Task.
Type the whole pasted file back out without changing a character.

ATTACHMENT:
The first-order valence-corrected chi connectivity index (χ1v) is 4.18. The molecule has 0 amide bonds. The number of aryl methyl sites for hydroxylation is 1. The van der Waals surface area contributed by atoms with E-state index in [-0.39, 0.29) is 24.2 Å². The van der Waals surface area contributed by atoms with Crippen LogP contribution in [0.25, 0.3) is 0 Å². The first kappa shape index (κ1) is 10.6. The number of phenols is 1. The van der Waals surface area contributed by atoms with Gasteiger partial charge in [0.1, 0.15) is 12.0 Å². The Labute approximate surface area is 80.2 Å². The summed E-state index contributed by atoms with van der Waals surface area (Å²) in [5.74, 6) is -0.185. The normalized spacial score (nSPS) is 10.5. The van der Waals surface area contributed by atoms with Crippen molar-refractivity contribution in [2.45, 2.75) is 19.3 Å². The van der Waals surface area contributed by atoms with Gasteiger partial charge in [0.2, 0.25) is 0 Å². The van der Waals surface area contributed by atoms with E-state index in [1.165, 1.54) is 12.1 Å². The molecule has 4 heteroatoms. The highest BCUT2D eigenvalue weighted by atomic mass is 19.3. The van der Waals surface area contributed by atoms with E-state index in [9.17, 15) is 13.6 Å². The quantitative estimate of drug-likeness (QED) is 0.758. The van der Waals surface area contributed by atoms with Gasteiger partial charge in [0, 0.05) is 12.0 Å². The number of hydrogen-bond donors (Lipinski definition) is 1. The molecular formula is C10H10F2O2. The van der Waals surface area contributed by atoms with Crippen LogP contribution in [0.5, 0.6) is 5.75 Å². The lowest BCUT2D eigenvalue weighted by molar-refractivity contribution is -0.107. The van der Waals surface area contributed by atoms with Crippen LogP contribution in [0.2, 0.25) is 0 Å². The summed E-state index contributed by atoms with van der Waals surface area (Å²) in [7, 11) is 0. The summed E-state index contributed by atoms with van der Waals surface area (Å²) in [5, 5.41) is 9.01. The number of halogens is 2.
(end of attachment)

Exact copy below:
The first-order valence-corrected chi connectivity index (χ1v) is 4.18. The molecule has 0 amide bonds. The number of aryl methyl sites for hydroxylation is 1. The van der Waals surface area contributed by atoms with E-state index in [-0.39, 0.29) is 24.2 Å². The van der Waals surface area contributed by atoms with Crippen LogP contribution in [0.25, 0.3) is 0 Å². The first kappa shape index (κ1) is 10.6. The number of phenols is 1. The van der Waals surface area contributed by atoms with Gasteiger partial charge in [0.1, 0.15) is 12.0 Å². The Labute approximate surface area is 80.2 Å². The summed E-state index contributed by atoms with van der Waals surface area (Å²) in [5.74, 6) is -0.185. The normalized spacial score (nSPS) is 10.5. The van der Waals surface area contributed by atoms with Crippen molar-refractivity contribution in [2.45, 2.75) is 19.3 Å². The van der Waals surface area contributed by atoms with Gasteiger partial charge in [0.2, 0.25) is 0 Å². The van der Waals surface area contributed by atoms with E-state index in [1.165, 1.54) is 12.1 Å². The molecule has 4 heteroatoms. The highest BCUT2D eigenvalue weighted by atomic mass is 19.3. The van der Waals surface area contributed by atoms with E-state index in [9.17, 15) is 13.6 Å². The quantitative estimate of drug-likeness (QED) is 0.758. The van der Waals surface area contributed by atoms with Gasteiger partial charge in [0, 0.05) is 12.0 Å². The number of hydrogen-bond donors (Lipinski definition) is 1. The molecular formula is C10H10F2O2. The van der Waals surface area contributed by atoms with Crippen LogP contribution in [0.5, 0.6) is 5.75 Å². The lowest BCUT2D eigenvalue weighted by molar-refractivity contribution is -0.107. The van der Waals surface area contributed by atoms with Crippen LogP contribution in [0.2, 0.25) is 0 Å². The summed E-state index contributed by atoms with van der Waals surface area (Å²) in [7, 11) is 0. The summed E-state index contributed by atoms with van der Waals surface area (Å²) in [5, 5.41) is 9.01. The number of halogens is 2.